Please note that all contributions to Scratchpad are considered to be released under the GNU Free Documentation License (see Project:Copyrights for details). If you don't want your writing to be edited mercilessly and redistributed at will, then don't submit it here. You are also promising us that you wrote this yourself, or copied it from a public domain or similar free resource.
DO NOT SUBMIT COPYRIGHTED WORK WITHOUT PERMISSION!
This means: YOU SHOULD ONLY SUBMIT PHOTOS WHICH ARE YOURS
(AND THAT YOU ARE RELEASING THEM INTO THE PUBLIC DOMAIN)
Lightning Photography with Motion Detection?
MX3 and others who have used this method. I have read some information about modifying the md_test2.bas script to optimize it for shooting lightning with it. But after reading that suggested information I'm still confused about some things.
Here's how I modified that script (to start off with):
@title Lightning Detection @param a Columns @default a 8 @param b Rows @default b 6 @param f Threshold @default f 10 @param e Measure Interval (msec) @default e 0 @param i Start Delay (sec.) @default i 1 if a<1 then let a=1 if b<1 then let b=1 if c<0 then let c=0 let i=i*1000 print "Use in Manual Mode" print "and Manual Focus for" print "fastest response." sleep i cls print_screen 1 for j=0 to 100000 let h=0 md_detect_motion a, b, 1, 30000, e, f, 0, h if h>0 then click "shoot_full" else print "Timeout" next j end
I changed the variables so it was easier for me to keep track of which ones were being used in that long list of variables, a,b,c,d,e,f,g,h and to know which ones were changing which functions. Just a personal preference to make my understanding things more easily.
I understand most of the variable settings. But I don't understand why variable position d is set to 30 seconds. This is listed in the commands as "timeout". Is it set this long to account for a 15 second exposure with dark-frame subtraction, after it detects lightning and takes a shot? Or can that be greatly reduced? I would think that if the motion detection can shoot fast enough to capture the first bolt of lightning, then you wouldn't need to keep the shutter open that long to try to catch more flashes of light. You could use a shutter speed of 1 second and capture many lightning bolts in a 30 second time span if enough flashes were occuring.
- Since no one else has replied, I'll jump in, even though I've not used the MD function yet. My reading of the command is that the 30 secs is how long it will wait trying to detect a "motion" (or in this case, a flash of light) before it will return control to your script. In essence, the "md_detect_motion" command will continue to look for motion for 30 sec; if it detects motion, it will return immediately, but if it doesn't, it returns after 30 secs. The variable h will = 0 if it did not detect motion. If it is not =0 (i.e., it *did* detect motion), then the next line in the script will activate the shutter. Since it's in manual mode, the exposure will be for however long you set it.
- Regarding the shutter speed: the lightning will last only a short time, but you nonetheless may want a longer exposure to bring out the background. I suppose you should play with the exposure time to get something acceptable. (I have not done this type of photography yet, but I'd guess that the lightning will be very bright, so you'd probably want a small aperture and low ISO to to keep the bolt from saturating the sensor. But you may want to check the exif info on actual exposures to see what others used)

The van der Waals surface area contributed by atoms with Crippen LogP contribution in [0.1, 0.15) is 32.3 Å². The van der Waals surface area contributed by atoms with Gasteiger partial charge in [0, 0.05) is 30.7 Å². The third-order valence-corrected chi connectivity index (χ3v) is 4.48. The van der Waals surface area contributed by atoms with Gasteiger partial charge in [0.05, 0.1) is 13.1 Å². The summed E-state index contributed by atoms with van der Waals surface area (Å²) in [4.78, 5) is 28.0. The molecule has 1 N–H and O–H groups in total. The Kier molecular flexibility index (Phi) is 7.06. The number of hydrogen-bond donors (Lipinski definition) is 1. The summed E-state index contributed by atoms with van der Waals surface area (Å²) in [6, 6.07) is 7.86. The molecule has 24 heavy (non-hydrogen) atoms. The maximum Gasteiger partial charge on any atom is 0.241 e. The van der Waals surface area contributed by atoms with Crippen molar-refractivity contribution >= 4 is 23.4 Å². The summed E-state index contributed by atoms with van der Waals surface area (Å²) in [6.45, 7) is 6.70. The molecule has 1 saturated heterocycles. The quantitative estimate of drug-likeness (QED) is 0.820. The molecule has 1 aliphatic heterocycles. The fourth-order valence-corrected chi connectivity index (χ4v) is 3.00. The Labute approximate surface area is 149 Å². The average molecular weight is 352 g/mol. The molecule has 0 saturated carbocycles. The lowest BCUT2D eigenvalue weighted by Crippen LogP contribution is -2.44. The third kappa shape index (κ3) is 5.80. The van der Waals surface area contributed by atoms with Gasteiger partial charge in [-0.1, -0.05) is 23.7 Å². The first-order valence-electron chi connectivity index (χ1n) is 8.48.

And would it help to get rid of that else print "timeout" to help speed up response time?
- probably takes a total of 10-20 msec max to do the print. No big deal
Thanks if you can shed any light(ning) on this subject. :-) I'm very impressed by the photos that Vitaly and others have been able to capture using this method. I'd like to have it work the first time I'm standing out in the rain instead of running back inside to tweak some script lines.
- maybe do some trial shots with different shutter speeds to see what you need to bring out the background before running the script (but the lightning will also light up things...)
Perhaps I should have used the md_demo_v1.bas script instead for the foundation of this one? But I wanted to keep the script as short as possible to have the fastest cycling times. Are there important parameters being set in md_demo_v1.bas that need to be set that aren't being set with this one?
- I can't comment on the parameters used (not haveing used it). However, I note a couple of things: 1) the "print_screen 1" command tells CHDK to copy all "print" output to a file (so that the continual "timeout" that is printed every 30 sec when it fails to see a strike will also go into that txt file). You probably don't need it. 2) Regarding the timing: the delay from detection to shot is basically the uBasic execution time between the "md_detect_motion" command and the click shoot_full in the immediately following conditional command. It is only on the order of 10-20 msec. The shot will take whatever it takes (plus a sec or so for processing/writing), and then maybe 50 msec to cycle back through the loop. It will be plenty fast. A suggestion: why not set it up in a dark room and use a lamp or flashlight to simulate a stike?